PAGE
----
Let’s set the record straight. There are no symptoms for high cholesterol and so many people don’t know that they have high cholesterol. It’s sneaky that way. Being diagnosed with high cholesterol can happen to anyone at any age, and not checking your levels often or at all can put you more at risk for developing heart disease and other health conditions. Many factors like genetics and lifestyle behaviors can affect someone’s cholesterol levels. Having your cholesterol levels checked regularly helps avoid heart disease, and helps your loved ones who may be at risk.
What is cholesterol anyway?
Cholesterol is a waxy substance that your body needs to build cells. You get cholesterol from two sources, your liver and the foods you eat. Your liver produces cholesterol that circulates throughout the body. Too much of it can be harmful to the body causing potential health risks. That’s why it’s important to have your cholesterol tested so you can know if your levels are unhealthy.
In a normal screening for cholesterol levels, your doctor will administer blood work to determine levels for total cholesterol, HDL, LDL, and Triglycerides. Your doctor will then explain what your cholesterol levels mean, and then can discuss treatment options if your numbers are not where they should be.
What is considered “normal levels” for cholesterol?
Sometimes there can be an information “overload” when your doctor explains each level to you in medical terms. When trying to process everything all you can probably think about is “are my levels normal?” or “Why aren’t my numbers where they should be?”.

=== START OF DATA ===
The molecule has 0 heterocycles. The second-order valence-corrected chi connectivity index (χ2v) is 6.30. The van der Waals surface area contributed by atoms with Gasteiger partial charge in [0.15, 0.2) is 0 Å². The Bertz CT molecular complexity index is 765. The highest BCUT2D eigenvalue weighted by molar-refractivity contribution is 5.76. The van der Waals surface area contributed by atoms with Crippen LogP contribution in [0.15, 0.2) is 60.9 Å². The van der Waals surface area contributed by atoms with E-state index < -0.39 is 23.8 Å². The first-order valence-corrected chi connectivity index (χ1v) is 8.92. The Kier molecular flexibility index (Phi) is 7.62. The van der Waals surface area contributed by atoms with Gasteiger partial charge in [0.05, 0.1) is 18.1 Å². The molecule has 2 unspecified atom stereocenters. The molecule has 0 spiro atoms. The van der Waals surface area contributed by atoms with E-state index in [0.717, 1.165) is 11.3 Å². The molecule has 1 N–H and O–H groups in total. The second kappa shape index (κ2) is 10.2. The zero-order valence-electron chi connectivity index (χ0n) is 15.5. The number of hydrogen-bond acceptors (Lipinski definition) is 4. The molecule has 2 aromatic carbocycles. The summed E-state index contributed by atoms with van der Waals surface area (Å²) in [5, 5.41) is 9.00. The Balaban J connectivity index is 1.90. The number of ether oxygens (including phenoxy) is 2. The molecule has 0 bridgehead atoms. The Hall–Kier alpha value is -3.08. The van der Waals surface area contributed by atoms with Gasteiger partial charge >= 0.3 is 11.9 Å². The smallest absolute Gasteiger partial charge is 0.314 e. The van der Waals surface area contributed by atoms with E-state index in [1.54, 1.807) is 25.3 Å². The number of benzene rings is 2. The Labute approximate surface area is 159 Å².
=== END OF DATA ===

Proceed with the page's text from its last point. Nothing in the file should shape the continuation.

Don’t panic, we’ve broken down what’s considered normal for each level:
- Total cholesterol. Less than 200 mg/dL is considered normal.
- LDL cholesterol. Less than 100 mg/dL is considered normal.
- HDL cholesterol. It is best to have more than 40 mg/dL.
- Triglycerides. Normal levels are typically less than 150 mg/dL.
HDL and LDL are the cholesterol levels normally what everyone talks about. HDL is considered good cholesterol because it helps clear arteries of cholesterol build up. LDL is sometimes called bad cholesterol because it can build up and clog your arteries with plaque. This can eventually lead to a heart attack, stroke or heart disease. Triglycerides are not cholesterol, but it is important to look out for these levels too because they can make the artery walls thicken. If Combined with high LDL levels, triglycerides can increase the risk for heart attacks, stroke and heart disease.
How often should I have my cholesterol checked?
The American Heart Association recommends that adults aged 20 and older get checked every four to six years. They also recommend consulting with your doctor about calculating your 10 year risk of experiencing cardiovascular disease, stroke and other possible health diseases after the age of 40. If you have certain risk factors such as a family history of high blood pressure, high cholesterol or other heart conditions, then your healthcare provider may need you to have it checked more often.
How can I reduce my “bad” cholesterol?
Lowering cholesterol or managing it to an optimal level can be easily done and managed by you. You can start off by maintaining a helthy lifestyle, namely:
- Getting a blood test (regularly or as directed by your doctor)
- Consult with your doctor for solutions that are specific to you
- Staying active
- Quitting smoking
- Eating healthier
These simple steps make it easy for anyone to reduce the risk of developing a heart condition. If it goes beyond these simple changes, there are always treatment options and medications that can help you manage your levels easier.
Get your cholesterol checked at AFC Urgent Care New Britain
As your local service provider, AFC Urgent Care New Britain can help with blood work, screenings and more. Whether your cholesterol levels are good or bad it is still important to follow up with your primary care physician if further management is needed to get your levels to an optimal level. At AFC Urgent Care there’s no appointment needed. Stop by our walk-in clinic, located at 135 East Main Street, New Britain CT 06051. We accept most insurances and we’re open 7 days a week and ready to treat you.